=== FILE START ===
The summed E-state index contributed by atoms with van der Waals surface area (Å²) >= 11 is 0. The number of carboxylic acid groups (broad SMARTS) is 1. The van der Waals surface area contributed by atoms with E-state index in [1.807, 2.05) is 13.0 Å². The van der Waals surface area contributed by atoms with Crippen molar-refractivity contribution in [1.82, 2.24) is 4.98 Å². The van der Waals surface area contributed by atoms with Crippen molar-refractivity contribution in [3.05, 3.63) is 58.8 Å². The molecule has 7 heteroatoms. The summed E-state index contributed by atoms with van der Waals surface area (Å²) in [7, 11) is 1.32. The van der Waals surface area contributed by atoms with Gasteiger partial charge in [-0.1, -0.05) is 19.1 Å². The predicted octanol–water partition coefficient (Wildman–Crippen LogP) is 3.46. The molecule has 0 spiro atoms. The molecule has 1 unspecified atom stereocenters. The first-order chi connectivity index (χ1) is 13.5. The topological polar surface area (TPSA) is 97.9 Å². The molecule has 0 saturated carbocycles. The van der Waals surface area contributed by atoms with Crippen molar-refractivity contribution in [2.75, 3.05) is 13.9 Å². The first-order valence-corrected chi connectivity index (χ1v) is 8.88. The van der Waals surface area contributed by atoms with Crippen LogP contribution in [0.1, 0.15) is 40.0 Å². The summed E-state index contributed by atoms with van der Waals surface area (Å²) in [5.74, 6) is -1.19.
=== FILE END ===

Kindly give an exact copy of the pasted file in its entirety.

The summed E-state index contributed by atoms with van der Waals surface area (Å²) >= 11 is 0. The number of carboxylic acid groups (broad SMARTS) is 1. The van der Waals surface area contributed by atoms with E-state index in [1.807, 2.05) is 13.0 Å². The van der Waals surface area contributed by atoms with Crippen molar-refractivity contribution in [1.82, 2.24) is 4.98 Å². The van der Waals surface area contributed by atoms with Crippen molar-refractivity contribution in [3.05, 3.63) is 58.8 Å². The molecule has 7 heteroatoms. The summed E-state index contributed by atoms with van der Waals surface area (Å²) in [7, 11) is 1.32. The van der Waals surface area contributed by atoms with Gasteiger partial charge in [-0.1, -0.05) is 19.1 Å². The predicted octanol–water partition coefficient (Wildman–Crippen LogP) is 3.46. The molecule has 0 spiro atoms. The molecule has 1 unspecified atom stereocenters. The first-order chi connectivity index (χ1) is 13.5. The topological polar surface area (TPSA) is 97.9 Å². The molecule has 0 saturated carbocycles. The van der Waals surface area contributed by atoms with Crippen molar-refractivity contribution in [2.75, 3.05) is 13.9 Å². The first-order valence-corrected chi connectivity index (χ1v) is 8.88. The van der Waals surface area contributed by atoms with Crippen LogP contribution in [0.1, 0.15) is 40.0 Å². The summed E-state index contributed by atoms with van der Waals surface area (Å²) in [5.74, 6) is -1.19.